Stuart – Apparently Margaret Atwood put in her own work and was informed that she writes like – I think it was Shakespeare!

    Wolf – I don’t think it’s entirely random (given the similar responses that I got for similar inputs), but I don’t think it’s a highly evolved science. I agree with you about many above-average authors having distinctive voices. I still remember sweating out my departmental comprehensive exams – one day was entirely short essays, identifying the authors of 24 excerpts, explaining how they were typical of the author’s oeuvre. (If one couldn’t identify the specific author, one babbled about how the selection represented a school of literature. I think that I only hit 8 or so bang on, with actual knowledge, but I made it through 🙂 )

  • Sarah

    I think when people write, even writers who are skilled enough to vary their voice, style and content, our writing shows the language closest to our hearts, what Richard Rodriquez called the mother tongue – not only the language we grew up with but the language that speaks most deeply to who we are as people.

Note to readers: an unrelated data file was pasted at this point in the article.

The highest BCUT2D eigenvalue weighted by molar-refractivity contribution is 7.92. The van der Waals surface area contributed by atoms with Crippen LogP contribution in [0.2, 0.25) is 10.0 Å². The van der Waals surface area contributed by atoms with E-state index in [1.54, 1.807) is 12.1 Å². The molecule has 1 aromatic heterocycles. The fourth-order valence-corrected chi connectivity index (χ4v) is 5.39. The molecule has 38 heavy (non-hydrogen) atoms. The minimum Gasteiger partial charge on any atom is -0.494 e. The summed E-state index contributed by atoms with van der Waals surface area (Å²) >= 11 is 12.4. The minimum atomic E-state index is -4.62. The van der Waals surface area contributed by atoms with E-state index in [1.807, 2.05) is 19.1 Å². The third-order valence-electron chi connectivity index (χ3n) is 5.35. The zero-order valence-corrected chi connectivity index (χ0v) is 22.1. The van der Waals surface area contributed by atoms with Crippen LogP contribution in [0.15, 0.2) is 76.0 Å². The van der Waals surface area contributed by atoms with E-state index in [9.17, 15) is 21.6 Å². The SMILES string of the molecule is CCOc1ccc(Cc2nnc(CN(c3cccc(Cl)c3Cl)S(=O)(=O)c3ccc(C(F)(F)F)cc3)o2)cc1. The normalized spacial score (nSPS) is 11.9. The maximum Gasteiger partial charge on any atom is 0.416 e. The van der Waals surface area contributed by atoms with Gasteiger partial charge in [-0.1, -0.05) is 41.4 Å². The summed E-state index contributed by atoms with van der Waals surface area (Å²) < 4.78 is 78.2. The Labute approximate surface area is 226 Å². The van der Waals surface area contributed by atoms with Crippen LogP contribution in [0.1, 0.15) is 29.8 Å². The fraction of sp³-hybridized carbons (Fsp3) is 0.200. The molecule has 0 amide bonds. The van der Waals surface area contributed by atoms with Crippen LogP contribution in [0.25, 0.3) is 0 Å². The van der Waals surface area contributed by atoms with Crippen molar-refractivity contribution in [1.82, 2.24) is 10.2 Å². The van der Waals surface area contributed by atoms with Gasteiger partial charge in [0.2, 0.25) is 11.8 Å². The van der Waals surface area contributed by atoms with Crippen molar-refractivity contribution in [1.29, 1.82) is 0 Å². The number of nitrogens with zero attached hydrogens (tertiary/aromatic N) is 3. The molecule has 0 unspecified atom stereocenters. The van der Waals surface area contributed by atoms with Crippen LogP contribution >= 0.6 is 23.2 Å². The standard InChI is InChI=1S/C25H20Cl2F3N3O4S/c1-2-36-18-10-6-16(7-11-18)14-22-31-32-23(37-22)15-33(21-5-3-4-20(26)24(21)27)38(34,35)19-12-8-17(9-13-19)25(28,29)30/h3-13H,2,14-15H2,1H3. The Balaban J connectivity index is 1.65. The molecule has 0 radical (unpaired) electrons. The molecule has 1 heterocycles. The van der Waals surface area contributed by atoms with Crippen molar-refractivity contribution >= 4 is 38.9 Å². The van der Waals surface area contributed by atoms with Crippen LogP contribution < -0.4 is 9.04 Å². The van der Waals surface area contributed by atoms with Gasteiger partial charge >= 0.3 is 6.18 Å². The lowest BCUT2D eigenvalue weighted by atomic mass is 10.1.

I read LoTR years ago, several times. It remained vivid in my mind and a definite formative influence, but I can’t write like that to save my life. When I try it comes out stilted and clunky, like an amateur imitation of the King James Bible. It wasn’t until I got a degree in Anglo-Saxon literature including several classes in actual Old English that I realized Tolkien really does write like an Old English poet right down at the sentence grammar level. (I will spare you a lecture on hypotaxis and parataxis and such things.) Realizing this helped me understand why I don’t and can’t write that way. Tolkien knew the language right down in his bones. It spoke to something in his heart. I can muddle through an Old English poem, enjoy the kennings, etc, but the language in my head, my “mother tongue” is actually New England dialect and Bible. I grew up with a set of rural Vermont relatives. I also grew up hearing a combination of the NIV and KJ Bible. And when I got to college I fell in love with a certain type of epic, rolling, almost heroic, but slightly ironic academic prose. The people and narrative voices I write always seem to come out of one or other of those three sources or other. I can’t abandon these sources, so I just try to polish them.